187037 Re-thinking health communication: An evaluation of Baltimore's first Youth Media Festival

Monday, October 27, 2008

Deborah S. Edelman, DrPH , Public Health Media, Baltimore, MD
Background: Research has shown that the media portrays youth mostly in negative ways, disproportionately reporting on youth crime and violence, which reinforces stereotypes and perpetuates health-compromising conditions. Might youth-produced media provide more accurate and positive images of youth, and increase youth and community well–being? That question led to a community-based evaluation of Baltimore's first Youth Media Festival. The event showcased creative work—videos, poetry, paintings, photography—by 118 Baltimore city youth, ages 12-18, representing more than 30 schools and 12 after-school programs.

Methods: Having obtained IRB approval, a research team collaborated with nonprofit community groups who were organizing the festival. The primary research instrument was a one-page audience survey, distributed to attendees over age 10 (n=272) and collected at the event. The response rate was 67% (n=182).

Results: Nearly 78% of respondents said that the Youth Media Festival changed their perspective of youth in Baltimore. More than nine out of ten respondents said they would attend another Youth Media Festival. Only 1% said they were “not impressed.”

Conclusions: This research project suggests that giving youth an opportunity to portray themselves may provide more accurate images of youth, challenge stereotypes and ultimately boost youth and community health. The results were immediately useful to the community by helping to make the festival an annual event. Further study of youth-produced media could prove vital in promoting adolescent health and healthy communities. Particularly in this population, letting youth speak for themselves may be more likely to promote public health than delivering health messages.

Learning Objectives:
* Recognize the link between public health and youth-produced media * Describe the role of mass communication as a social determinant of health * Evaluate a media program in terms of its contribution to community health promotion

Keywords: Prevention, Adolescent Health

Presenting author's disclosure statement:

Qualified on the content I am responsible for because: EDUCATION Johns Hopkins Bloomberg School of Public Health, Baltimore, Maryland Post-Doctoral Research Fellowship in Urban Health, June 2004 – June 2006 Initiated Youth Radio Analysis Project (YRAP) and conducted community-based participatory evaluation of Baltimore’s 1st Youth Media Festival (held November 2005). Fellowship sponsored by the Urban Health Institute, funded through the Center for Adolescent Health in the Department of Population and Family Health Sciences. University of California, Berkeley, School of Public Health Doctor of Public Health, May 2004 Dissertation: RADIO FOR HEALTH: A Multi–Method Analysis of Radio Broadcasting as a Means of Promoting Public Health Committee: Warren Winkelstein, Jr., M.D., M.P.H. (Chair, Dissertation) S. Leonard Syme, Ph.D. (Chair, Oral Examination) William Drummond, M.S. (School of Journalism) Residency: University of California, San Francisco, Institute for Health Policy Studies Tobacco Control Research Group of Stanton A. Glantz, Ph.D. (2001) Columbia University Graduate School of Journalism, New York, New York MS, May 1985 Project: Women and the Challenge of Longevity Advisor: Kenneth K. Goldstein PUBLICATIONS (Partial list) Edelman, D.S. The Media and Public Health: How Community Participation Fits In, presented at Johns Hopkins Bloomberg School of Public Health, Department of Health, Behavior and Society seminar, January 12, 2006. Edelman, D.S. Youth radio: Documenting the Public Health Impact of Radio Programs Involving Teenagers, presented at the American Public Health Association 133rd annual meeting, Philadelphia, December 12, 2005 Edelman, D. S. The Media as a Social Determinant of Health, presented at the University of Lugano’s conference on “Tailoring Health Messages: Bridging the Gap between Social and Humanistic Perspectives on Health Communication,” Ascona, Switzerland, July 10, 2005 Edelman, D. S. Radio for Health: Evaluating Public Health Impact of Youth Radio Programs, presented to the Youth Media Advocacy Coalition, Wide Angle Community Media, Baltimore, May 5, 2005 Edelman, D.S. More Than Just Talk: How Radio Talk Shows Impact Public Health, paper for Broadcast Education Association’s 50th annual meeting, Las Vegas, April 2005 (won Scholar to Scholar competition) Edelman, D.S. Evaluating Youth Radio from a Public Health Perspective, presented at the National Federation of Community Broadcasters’ 30th Annual Meeting, April 16, 2005 Edelman, D.S. The Media and Public Health: A Strategic Analysis, presented at Johns Hopkins Bloomberg School of Public Health, Urban Health Institute seminar, March 15, 2005 Edelman, D.S. Radio for Health: Why Access to the Airwaves is Vital to Public Health, presented at the American Public Health Association 132nd annual meeting, November 8, 2004, Washington, D.C., in a roundtable session on “Innovations in Teaching, Researching and Applying Health Communication” Edelman, D.S. Radio for Health: A Multi-Method Analysis of Radio Broadcasting as a Means of Promoting Public Health, dissertation, University of California, Berkeley, May 2004 Edelman, D.S. Bringing Mind-Body Medicine to the Poor, Advances, Journal of the Institute for the Advancement of Health, Vol. 5, No. 2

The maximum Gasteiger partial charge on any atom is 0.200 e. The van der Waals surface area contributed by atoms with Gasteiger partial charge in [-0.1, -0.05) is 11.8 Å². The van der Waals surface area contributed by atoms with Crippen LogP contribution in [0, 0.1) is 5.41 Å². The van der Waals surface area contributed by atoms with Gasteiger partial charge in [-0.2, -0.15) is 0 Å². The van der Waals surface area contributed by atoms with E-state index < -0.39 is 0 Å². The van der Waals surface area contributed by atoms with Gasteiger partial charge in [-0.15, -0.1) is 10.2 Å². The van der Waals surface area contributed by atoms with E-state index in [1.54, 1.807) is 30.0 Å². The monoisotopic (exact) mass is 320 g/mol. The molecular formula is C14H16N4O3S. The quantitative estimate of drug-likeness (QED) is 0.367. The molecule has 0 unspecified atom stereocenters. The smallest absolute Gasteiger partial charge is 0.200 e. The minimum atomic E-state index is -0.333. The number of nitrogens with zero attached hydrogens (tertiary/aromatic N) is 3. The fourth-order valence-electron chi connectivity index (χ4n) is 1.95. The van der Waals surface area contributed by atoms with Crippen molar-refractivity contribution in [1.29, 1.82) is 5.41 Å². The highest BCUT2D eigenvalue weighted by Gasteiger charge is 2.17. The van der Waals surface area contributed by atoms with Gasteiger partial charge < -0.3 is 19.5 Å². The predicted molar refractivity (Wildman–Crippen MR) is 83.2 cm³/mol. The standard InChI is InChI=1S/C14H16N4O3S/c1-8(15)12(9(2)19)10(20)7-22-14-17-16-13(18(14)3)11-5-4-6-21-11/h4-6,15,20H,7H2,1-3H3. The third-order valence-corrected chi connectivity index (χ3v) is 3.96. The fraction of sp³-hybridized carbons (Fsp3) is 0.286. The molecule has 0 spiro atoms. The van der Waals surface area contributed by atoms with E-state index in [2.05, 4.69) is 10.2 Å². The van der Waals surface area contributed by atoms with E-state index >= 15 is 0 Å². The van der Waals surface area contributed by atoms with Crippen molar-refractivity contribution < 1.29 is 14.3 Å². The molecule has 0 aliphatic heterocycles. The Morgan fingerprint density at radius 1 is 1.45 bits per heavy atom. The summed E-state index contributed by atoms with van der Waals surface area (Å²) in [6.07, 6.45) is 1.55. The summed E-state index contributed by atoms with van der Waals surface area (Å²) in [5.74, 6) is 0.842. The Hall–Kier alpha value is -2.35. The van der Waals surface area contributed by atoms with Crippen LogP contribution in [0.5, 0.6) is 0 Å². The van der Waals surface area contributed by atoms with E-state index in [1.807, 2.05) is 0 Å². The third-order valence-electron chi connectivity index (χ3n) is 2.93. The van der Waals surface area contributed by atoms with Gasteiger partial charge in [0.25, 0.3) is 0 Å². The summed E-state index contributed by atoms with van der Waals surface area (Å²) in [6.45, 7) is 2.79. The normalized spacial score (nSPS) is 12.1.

Any relevant financial relationships? No

I agree to comply with the American Public Health Association Conflict of Interest and Commercial Support Guidelines, and to disclose to the participants any off-label or experimental uses of a commercial product or service discussed in my presentation.